1. Jeff Grounds

    Broader source: All U.S. Department of Energy (DOE) Office Webpages (Extended Search)

    Jeff Grounds Jeff Grounds jeffgrounds-sm.jpg Jeff Grounds Facilities Manager JTGrounds@lbl.gov Phone: (510) 486-7197 Mobile: (510) 207-2273 Last edited: 2016-04-29 11:34:57

  2. DOE to Build Hydrogen Fuel Test Facility at West Virginia Airport...

    Office of Energy Efficiency and Renewable Energy (EERE) Indexed Site

    to Build Hydrogen Fuel Test Facility at West Virginia Airport DOE to Build Hydrogen Fuel Test Facility at West Virginia Airport March 25, 2009 - 1:00pm Addthis Washington, DC - The ...

  3. Alternative Fuels Data Center: St. Louis Airport Relies on Biodiesel and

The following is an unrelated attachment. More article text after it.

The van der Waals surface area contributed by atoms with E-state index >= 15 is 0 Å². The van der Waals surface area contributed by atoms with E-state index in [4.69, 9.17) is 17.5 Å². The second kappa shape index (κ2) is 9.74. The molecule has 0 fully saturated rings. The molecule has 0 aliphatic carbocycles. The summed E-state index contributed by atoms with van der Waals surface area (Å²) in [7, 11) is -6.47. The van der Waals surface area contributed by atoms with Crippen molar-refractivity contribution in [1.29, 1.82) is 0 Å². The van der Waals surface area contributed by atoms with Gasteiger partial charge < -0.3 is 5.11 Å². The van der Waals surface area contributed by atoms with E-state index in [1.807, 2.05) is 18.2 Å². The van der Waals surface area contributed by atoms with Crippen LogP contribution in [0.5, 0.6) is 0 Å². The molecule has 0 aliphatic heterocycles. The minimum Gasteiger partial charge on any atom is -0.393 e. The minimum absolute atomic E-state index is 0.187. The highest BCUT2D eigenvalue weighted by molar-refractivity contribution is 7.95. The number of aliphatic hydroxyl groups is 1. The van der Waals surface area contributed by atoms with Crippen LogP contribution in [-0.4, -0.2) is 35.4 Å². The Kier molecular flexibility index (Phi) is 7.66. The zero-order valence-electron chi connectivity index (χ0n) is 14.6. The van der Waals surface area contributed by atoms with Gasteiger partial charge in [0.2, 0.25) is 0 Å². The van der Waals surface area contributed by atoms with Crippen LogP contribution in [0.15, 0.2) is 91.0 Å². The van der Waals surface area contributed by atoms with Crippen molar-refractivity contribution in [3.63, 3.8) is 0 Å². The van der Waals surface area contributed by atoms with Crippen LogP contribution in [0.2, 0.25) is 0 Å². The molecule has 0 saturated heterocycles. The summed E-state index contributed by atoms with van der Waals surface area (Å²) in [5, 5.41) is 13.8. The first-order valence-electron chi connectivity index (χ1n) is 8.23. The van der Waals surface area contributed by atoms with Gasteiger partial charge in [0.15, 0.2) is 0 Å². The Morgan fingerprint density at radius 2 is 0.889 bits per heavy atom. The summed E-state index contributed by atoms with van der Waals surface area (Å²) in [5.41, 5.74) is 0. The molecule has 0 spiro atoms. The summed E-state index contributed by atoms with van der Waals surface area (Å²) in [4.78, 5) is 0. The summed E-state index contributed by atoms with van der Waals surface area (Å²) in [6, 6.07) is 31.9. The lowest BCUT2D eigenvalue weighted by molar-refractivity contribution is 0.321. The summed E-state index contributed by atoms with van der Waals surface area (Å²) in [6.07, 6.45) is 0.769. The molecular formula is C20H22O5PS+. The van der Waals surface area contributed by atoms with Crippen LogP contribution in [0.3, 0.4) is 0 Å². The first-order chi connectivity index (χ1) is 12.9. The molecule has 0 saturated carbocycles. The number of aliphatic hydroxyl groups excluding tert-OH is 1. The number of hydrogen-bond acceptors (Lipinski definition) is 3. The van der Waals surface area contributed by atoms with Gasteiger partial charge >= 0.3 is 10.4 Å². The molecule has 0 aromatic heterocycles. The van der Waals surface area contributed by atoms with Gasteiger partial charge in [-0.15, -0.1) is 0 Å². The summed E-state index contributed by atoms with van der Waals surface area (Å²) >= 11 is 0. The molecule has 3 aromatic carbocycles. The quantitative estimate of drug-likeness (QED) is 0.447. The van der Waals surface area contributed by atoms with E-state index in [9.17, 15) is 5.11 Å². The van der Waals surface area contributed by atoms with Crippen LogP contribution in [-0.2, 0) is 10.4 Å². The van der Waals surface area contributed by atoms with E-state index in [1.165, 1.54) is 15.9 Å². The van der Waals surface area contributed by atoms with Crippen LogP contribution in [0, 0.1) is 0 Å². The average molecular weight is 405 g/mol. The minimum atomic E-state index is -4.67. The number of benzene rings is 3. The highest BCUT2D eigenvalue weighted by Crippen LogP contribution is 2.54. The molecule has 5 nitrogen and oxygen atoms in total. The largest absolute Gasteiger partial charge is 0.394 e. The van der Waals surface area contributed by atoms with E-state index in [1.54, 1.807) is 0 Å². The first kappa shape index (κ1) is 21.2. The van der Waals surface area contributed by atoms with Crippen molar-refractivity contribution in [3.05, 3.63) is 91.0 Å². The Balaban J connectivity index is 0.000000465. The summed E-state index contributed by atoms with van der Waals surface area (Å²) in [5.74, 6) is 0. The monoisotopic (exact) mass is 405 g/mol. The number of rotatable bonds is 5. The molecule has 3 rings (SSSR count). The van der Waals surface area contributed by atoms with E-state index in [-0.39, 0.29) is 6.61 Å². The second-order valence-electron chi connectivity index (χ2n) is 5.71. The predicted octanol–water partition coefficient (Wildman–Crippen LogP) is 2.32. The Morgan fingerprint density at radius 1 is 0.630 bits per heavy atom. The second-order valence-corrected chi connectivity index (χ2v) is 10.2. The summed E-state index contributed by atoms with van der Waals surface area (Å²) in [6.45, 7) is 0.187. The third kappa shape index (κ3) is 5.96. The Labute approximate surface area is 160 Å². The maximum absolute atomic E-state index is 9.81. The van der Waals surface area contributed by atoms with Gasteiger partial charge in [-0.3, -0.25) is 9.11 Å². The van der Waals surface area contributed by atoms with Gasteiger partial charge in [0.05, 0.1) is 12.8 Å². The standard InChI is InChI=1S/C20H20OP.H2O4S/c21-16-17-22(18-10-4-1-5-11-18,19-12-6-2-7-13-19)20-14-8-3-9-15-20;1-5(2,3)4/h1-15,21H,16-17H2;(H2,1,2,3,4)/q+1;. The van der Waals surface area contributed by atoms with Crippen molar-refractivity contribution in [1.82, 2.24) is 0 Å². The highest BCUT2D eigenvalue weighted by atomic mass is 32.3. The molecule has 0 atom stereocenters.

Alternative Fuels and Advanced Vehicles Data Center [Office of Energy Efficiency and Renewable Energy (EERE)]

    Natural Gas Vehicles St. Louis Airport Relies on Biodiesel and Natural Gas Vehicles to someone by E-mail Share Alternative Fuels Data Center: St. Louis Airport Relies on Biodiesel and Natural Gas Vehicles on Facebook Tweet about Alternative Fuels Data Center: St. Louis Airport Relies on Biodiesel and Natural Gas Vehicles on Twitter Bookmark Alternative Fuels Data Center: St. Louis Airport Relies on Biodiesel and Natural Gas Vehicles on Google Bookmark Alternative Fuels Data Center: St. Louis

  4. Hydrogen Production and Dispensing Facility Opens at W. Va. Airport |

    Office of Energy Efficiency and Renewable Energy (EERE) Indexed Site

    Department of Energy Hydrogen Production and Dispensing Facility Opens at W. Va. Airport Hydrogen Production and Dispensing Facility Opens at W. Va. Airport August 19, 2009 - 1:00pm Addthis Major General Allen Tackett of the National Guard's 130th Airlift Wing dispenses the first fill-up of hydrogen fuel from the Yeager facility. Major General Allen Tackett of the National Guard's 130th Airlift Wing dispenses the first fill-up of hydrogen fuel from the Yeager facility. Washington, D.C. -- A